“Landlord, fill the loving cup until it doth run over”
Wednesday, August 1, 2007 is Lammas, First Harvest. Lady Moon is in her second quarter in Pisces, giving us a view of a gibbous moon this night. On this day we honor the Goddess-as-Matron, celebrating her ripe lushness. Lammas is a fire festival, so light red, orange, yellow, and gold candles and use these colors in your decorations and dress. If possible, celebrate outside and make a fire. A barbecue pit, Weber grill, and chiminea are some items in which a fire can be lit without danger. If you live outside the city limits and have the space, build a bonfire (and invite your guests to help).
To honor the Matron Goddess, include whole-grain breads, corn muffins, fruits and berries in your menu. Toast the season with beer, ale, and cider — but no wine at this time, please.
First Harvest celebrates abundance. Many of the rituals associated with this date are concerned with promoting continuing abundance. To that end, you may choose to ask each guest to bring a dish and when the leftovers are shared, make sure that each departing guest has some food brought by another guest to take home. This shares the abundance with all.
Corn dollies, whether made by yourself or as a group activity for you and your guests, can be a decorative focus for your table. If you buy fresh ears of corn to roast, keep the husks for this purpose. To make corn dollies: Use the green husk leaves from an ear of corn. Line up the straight ends and tie tightly together with string. Holding the tied ends up, drape the green leaves up, then down around the tied ends, arranging evenly on all sides. Tie in the center with a stray piece/strip of corn husk. This forms the torso and skirt of the Corn Dolly. Fluff out the skirt. Then create arms and head by poking 5 or 6 long corn leaf husks horizontally through the top of the torso under the “shoulders” so that they extend out on either side. Take the bottom 2 husk ends and twist them to make “arms”. Cut the ends to even them out. Take the remaining husk leaves and bring them up over the top of the shoulders. Twist tightly together, then bend them in the center over toward the body. Tie to create the neck and tuck any loose ends into the shoulders. Fluff the head out slightly to round it. If there are enough corn dollies made, let each guest take one home as a party favor.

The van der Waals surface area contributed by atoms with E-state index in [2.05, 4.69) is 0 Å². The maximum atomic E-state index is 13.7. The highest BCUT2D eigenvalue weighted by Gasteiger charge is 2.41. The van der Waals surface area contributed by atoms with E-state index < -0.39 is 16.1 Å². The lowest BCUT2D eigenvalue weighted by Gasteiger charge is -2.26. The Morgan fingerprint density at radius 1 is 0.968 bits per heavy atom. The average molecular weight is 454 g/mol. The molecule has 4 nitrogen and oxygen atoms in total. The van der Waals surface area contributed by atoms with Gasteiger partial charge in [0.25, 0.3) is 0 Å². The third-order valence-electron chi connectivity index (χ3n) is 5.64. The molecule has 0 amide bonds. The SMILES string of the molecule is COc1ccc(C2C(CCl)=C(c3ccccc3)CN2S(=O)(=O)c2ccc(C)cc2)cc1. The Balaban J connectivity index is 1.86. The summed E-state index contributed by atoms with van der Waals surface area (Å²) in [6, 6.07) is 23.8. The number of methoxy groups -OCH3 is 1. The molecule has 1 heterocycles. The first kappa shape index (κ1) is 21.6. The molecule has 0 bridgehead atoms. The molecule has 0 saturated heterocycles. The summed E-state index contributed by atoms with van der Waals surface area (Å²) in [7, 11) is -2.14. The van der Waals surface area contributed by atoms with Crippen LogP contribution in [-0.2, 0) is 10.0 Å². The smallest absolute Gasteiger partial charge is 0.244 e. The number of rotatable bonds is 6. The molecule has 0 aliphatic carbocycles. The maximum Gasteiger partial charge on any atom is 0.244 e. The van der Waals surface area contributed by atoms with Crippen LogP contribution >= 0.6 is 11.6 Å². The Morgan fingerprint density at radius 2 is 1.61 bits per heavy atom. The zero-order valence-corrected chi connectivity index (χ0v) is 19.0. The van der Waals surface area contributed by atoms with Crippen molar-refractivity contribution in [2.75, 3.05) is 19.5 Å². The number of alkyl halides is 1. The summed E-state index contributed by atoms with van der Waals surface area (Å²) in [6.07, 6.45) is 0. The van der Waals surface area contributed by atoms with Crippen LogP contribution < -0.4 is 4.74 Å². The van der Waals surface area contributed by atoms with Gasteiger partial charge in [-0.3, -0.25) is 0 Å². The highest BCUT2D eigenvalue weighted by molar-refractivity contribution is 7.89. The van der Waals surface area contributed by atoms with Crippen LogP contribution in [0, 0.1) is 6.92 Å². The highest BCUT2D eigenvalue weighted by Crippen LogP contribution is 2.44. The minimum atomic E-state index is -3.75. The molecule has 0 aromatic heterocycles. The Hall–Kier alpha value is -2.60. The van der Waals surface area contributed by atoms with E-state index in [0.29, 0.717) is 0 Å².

Another ritual for abundance is for each guest to toss a bit of their bread into your ceremonial fire. If you are celebrating indoors and have an iron cauldron or other pot in which you can burn a charcoal tablet or otherwise make a flame, it should be in the center of the table. As each guest throws their bit of bread into the flames, they should say “May we never hunger”, “This action signifies that there will always be food on out table” or other words to that effect. In addition to feeding the elementals, the burning of bread creates the promise of more to come.
Don’t forget the fairies: a bit of beer in a small cup, half a berry, and a crust of bread or a bit of oatmeal cookie will please them greatly.
Reminders: Saturday and Sunday, August 4 & 5: Metaphysical Fair at the Renaissance Hotel on Middle Fiskville Road between Lincoln Village and Highland Mall. 10 AM to 6 PM on Saturday, 11 AM to 6 PM on Sunday. $8 entry fee, good for both days. Free lectures both days. Door prizes both days.